Croce Camerina nestles on a plain in the southern reaches of the
Iblean mountains. It is a nice and peaceful place a few kilometres
from the shore. Its administrative area comprises the fine seaside
resorts of Casuzze, Kaukana and Punta Braccetto.
Croce Camerina is a city of both historical and artistical value.
It was the site of such ancient settlements as Kamarina, Kaukana,
Casale di Santa Croce and others. The earliest records date back
to the Bronze Age, referring to a site known as Facies Castellucciana.
came to life in 598 BC as an outpost for Syracuse, in an area bathed
by the Hipparis and Oanis rivers (to-day’s Ippari and Rifriscolaro).
Soon it enjoyed economic prosperity, annexing a number of neighboring
towns and even rising against Syracuse, that would take fifty years
(in 553 b.C.) to re-establish its rule. Over the following three
centuries, periods of prosperity and decline alternated until it
fell, in 258 BC, after a long siege, to Romans who would plunder
and raze it. The few survivors took refuge in Punta Secca (a coastal
area between Punta Braccetto and Casuzze), where they would establish
the settlement of Kaukanæ. Specimens of the Christian age
were found at this area, such as sepulchral rooms and graves in
the Pirrera district, necropolises and a sanctuary along the Mirio
district. The sanctuary houses several frescoes, notably that of
Sant’Elena with the Holy Cross, that would give its name to
the city (Santa Croce is Italian for “Holy Cross”).
A period of decline followed, during which the territory was abandoned
as far as the Arab occupation, which did not leave here any remarkable
sources maintain that Kaukana changed its name to Rosacambra and
that in the 12th century it was ceded, along with the hamlet of
S. Croce and neighboring lands, to the old monastery of Benedictin
fathers of Scicli who later rented them to notables of Scicli and
Ragusa. In 1450 they were rented, first temporarily, soon permanently,
to Don Pietro Celestri, a nobleman from Modica, under whom it would
soon flourish. Upon Don Pietro Celestri’s death, in 1494,
the hamlet newly declined to be abandoned because of repeated raids
by pirates from the close undefended coast.
Celestris, Lords and Marquises of S. Croce, regained their power
in the 16th century, decisively contributing to the economical growth
and development of the town. The erection of two towers in the strategic
area of Capo Scaramia, at Pietro V Celestri’s behest, would
finally put an end to the pirates’ raids. In 1812, the feudal
system abolished, S. Croce Camerina became an autonomous city.
Croce Camerina is primarily an agricultural city. Outstanding is
the hothouse cultivation of early fruits, today the city’s
main product. Floriculture and breeding have also remarkably developed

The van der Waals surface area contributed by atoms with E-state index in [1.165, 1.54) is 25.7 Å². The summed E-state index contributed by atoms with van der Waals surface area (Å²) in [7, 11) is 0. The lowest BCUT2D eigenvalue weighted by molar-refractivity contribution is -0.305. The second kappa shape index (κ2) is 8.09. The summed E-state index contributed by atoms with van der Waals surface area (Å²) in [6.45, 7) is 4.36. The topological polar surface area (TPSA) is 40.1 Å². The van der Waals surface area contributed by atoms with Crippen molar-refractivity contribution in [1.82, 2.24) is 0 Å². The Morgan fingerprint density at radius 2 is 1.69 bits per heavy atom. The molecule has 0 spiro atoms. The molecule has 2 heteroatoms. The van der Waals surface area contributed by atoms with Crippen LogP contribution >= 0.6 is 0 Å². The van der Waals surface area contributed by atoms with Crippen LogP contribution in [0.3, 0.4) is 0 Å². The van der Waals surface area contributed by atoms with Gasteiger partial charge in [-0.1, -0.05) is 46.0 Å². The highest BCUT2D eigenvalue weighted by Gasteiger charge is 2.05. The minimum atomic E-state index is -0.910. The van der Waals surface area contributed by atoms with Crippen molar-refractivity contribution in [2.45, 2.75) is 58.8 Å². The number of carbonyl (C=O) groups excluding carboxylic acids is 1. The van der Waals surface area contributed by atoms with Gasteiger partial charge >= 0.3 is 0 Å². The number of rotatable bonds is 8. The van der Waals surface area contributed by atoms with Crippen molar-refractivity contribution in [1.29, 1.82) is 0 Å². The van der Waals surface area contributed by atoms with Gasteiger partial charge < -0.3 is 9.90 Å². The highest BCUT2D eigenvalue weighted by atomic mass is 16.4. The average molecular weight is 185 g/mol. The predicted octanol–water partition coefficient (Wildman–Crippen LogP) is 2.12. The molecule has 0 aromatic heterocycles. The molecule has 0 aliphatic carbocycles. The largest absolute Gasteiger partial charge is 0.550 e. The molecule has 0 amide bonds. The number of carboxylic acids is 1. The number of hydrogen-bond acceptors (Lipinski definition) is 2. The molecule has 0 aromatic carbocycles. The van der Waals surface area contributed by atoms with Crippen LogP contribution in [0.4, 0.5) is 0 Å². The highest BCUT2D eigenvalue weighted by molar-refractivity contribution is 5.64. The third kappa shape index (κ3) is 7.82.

over the last decades. Flowers, exported to all Italy, are celebrated
and promoted through an annual festival, held on patron saint San
13th century’s Chiesa Madre was restored in the early 18th
century following the 1693 earthquake that provoked heavy damages
in all Santa Croce. Inside, it contains an old reconstruction of
Caravaggio’s Madonna del Loreto and a statue of San Giuseppe.
Right beside the church stands the Liberty Palazzo Pece. An interesting
building, known as ‘U Vagnu, dating from between the 4th and
the 6th century, is located in the Mezzagnone district. The area
of Kaukana, between Punta Secca and Casuzze, is home to an archaeological
park, recently established. The archaeological and historic importance
of this area, along with the establishment of accommodation facilities,
has brought about a remarkable growth of the tourism influx.
ruins of Kamarina are located by the shore, too. This ancient city
was founded in 598 BC by the Greek-Syracusans, then destroyed by
themselves in 553 BC; the Romans plundered it in 258 BC. The town
lay on three hills, of which the Cammarana’s was the most
important. The ruins comprise sections of the city walls, remains
of Hellenistic houses including the House of the Altar – so
called because a major altar was recovered at the earth of the excavation
– the House of the inscription and the Merchant’s house,
where objects and tools were found out. Then, there are remains
of the walls of Athenaion, the Temple of Athena, dating from the
5th century BC, and the necropolises of Passo Marinaro and Randello.
Most finds were collected and exhibited in the archaeological museums
of Ragusa and Siracusa. An antique-shop was recently opened in Cammarana,
collecting all the remaining material. The recovery allowed archaeologists
to reconstruct the urban plan of the ancient city, said to be among
the best of the day.
Castello di Donnafugata
Marina di Modica
Marina di Ragusa